Roy Tang

Programmer, engineer, scientist, critic, gamer, dreamer, and kid-at-heart.

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This past weekend was EVO 2019, the world’s biggest celebrations of fighting games. If I had stayed in the US another month maybe I could have gone to Vegas to attend and lose badly. Instead, I thought I’d write about fighting games.

I consider fighting games one of my weaknesses, in the sense that (a) I easily succumb to the temptation to spend money on them; and (b) I’m not very good at them. Example of (a): I’m pretty sure I’ve purchased Street Fighter IV on at least 4 different platforms, including all DLC. Example of (b): I have yet to advance past bronze rank in online Street Fighter V, despite having purchased the game at launch back in 2016.

Like many in my generation, I got my introduction to fighting games with the arcade release of Street Fighter II in the arcades in the early 90s. Prior to that, my arcade experience had been mostly side-scrolling beat-em ups like the old X-Men arcade game. I remember my brother and I literally playing the SF2 arcade release like “scrubs”, i.e., often times scrubbing our palms over the buttons trying to get moves going. Back then arcade machines didn’t come with instructions and you had to figure out how the character moves worked by experimentation. I remember he preferred playing Ryu/Ken, while I liked Guile. We didn’t really do combos, most of the time we just did Flash Kicks (which we called the “Slice”), Sonic Booms, Fireballs, and Dragon Punches most of the time. We also found it hard to understand what the Japanese characters were saying; we called Ryu’s hurricane kick the “Kat-kat-nougat” because that’s what it sounded like he was shouting! The other characters were mysteries! We didn’t know how Zangief worked for example. And I’m pretty sure we never finished the arcade mode.

Street Fighter II eventually got a home release, I remember playing it for the first time at a friend’s house when he got his copy first. We would be playing SF2 on the SNES a lot. I remember the annoyance when playing SF2 at another person’s house, I’d have to configure my controller because I didn’t use the default button layout. I used a layout called “YXLBAR” (with the heavy attacks on the SNES shoulder buttons) instead of the default “YLXBRA”. Rumor has it someone used an insane layout like “YBAXLR”. I also remember seeing the arcade intro for the updated Super Street Fighter II and being so amazed.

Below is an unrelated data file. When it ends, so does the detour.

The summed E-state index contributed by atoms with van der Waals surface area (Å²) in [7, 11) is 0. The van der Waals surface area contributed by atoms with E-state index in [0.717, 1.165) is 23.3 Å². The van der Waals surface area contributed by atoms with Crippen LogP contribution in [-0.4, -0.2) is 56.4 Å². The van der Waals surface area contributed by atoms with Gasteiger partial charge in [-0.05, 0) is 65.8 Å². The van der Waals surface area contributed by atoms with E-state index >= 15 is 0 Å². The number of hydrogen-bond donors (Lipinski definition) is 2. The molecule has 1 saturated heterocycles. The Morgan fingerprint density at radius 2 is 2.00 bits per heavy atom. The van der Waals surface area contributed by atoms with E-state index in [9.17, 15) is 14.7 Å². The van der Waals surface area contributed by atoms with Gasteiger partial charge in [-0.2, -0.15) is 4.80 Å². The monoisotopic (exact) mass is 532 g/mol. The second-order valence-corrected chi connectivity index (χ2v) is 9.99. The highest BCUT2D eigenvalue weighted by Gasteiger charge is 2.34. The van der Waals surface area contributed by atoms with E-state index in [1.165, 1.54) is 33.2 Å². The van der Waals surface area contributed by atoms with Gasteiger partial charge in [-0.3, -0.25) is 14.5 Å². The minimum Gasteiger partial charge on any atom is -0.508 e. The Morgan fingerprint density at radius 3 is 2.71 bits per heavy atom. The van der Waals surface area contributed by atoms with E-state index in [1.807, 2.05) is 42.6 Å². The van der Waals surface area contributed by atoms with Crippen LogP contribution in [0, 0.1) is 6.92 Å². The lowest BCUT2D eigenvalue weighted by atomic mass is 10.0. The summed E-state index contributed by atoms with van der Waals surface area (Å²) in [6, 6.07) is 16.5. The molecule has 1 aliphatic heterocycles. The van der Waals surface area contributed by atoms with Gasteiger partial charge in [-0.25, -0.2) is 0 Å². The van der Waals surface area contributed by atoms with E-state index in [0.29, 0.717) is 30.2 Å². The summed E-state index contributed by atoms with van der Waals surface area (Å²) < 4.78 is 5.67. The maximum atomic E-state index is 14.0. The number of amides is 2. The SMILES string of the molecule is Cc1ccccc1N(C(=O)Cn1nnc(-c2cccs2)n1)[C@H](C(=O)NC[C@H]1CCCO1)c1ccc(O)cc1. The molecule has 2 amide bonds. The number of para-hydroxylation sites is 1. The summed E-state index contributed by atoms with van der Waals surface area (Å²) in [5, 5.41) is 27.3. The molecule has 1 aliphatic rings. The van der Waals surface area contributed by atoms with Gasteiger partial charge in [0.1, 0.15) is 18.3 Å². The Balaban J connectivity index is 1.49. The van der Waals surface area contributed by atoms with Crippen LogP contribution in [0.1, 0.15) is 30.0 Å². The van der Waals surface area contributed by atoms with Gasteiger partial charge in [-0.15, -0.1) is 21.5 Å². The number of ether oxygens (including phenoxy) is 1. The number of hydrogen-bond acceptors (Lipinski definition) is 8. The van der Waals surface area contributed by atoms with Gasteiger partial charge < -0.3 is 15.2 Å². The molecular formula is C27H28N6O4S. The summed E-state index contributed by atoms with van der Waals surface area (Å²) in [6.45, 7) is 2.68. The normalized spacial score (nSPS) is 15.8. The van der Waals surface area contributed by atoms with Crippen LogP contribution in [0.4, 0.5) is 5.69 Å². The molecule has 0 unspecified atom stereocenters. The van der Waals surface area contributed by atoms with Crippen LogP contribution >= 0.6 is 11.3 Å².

We tried out some other fighting game franchises on SNES too, like the Japanese Dragonball Butoden series, a TMNT fighting game, and the Justice League Task Force fighting game. On the PC, we also had a copy of Mortal Kombat 1. I’m not even sure our PC could handle color back then, we may have been playing Mortal Kombat in black and white! We also didn’t have controllers for the PC back then, so we had to play with two players to one keyboard, and if you held down four buttons or more on your side, the keyboard couldn’t register any more additional inputs so your opponent couldn’t move!

Aside from playing with my brothers, me and some HS friends often got together at a friend’s house and would be playing fighting games ‘til the early morning hours. We got to try a lot more fighting games in the PS1 era, since games were cheaper in the PH then. A lot of it was still capcom stuff: Street Fighter Alpha 3, the Street Fighter EX series, Rival Schools, Darkstalkers, Xmen vs Street Fighter, and Marvel vs Capcom 1. There were also the games that were similar in command style like the King of Fighters series and Guilty Gear. We would also sometimes try the 3d games like Tekken, Soul Edge, Virtua Fighter, or Battle Arena Toshinden but those played a lot differently than SF-style games and they never really caught on with our group.

The PS2 era brought with it one of our most played games of all time: the legendary Capcom vs SNK 2. With a ridiculous 48 characters and six different “grooves” or playstyles to choose from, there was a lot of variety in the game and we rarely got tired of it. The Street Fighter III series also came out at around the same time, but we never got too much into it because New Generation and Second Impact only had home releases on Dreamcast; I remember we did play Third Strike for a while, but that was quickly overshadowed when CvS2 came out. There were a lot of other Capcom/SNK/other fighting game releases we tried out at this time too, but CvS2 was the main one I remember from this era.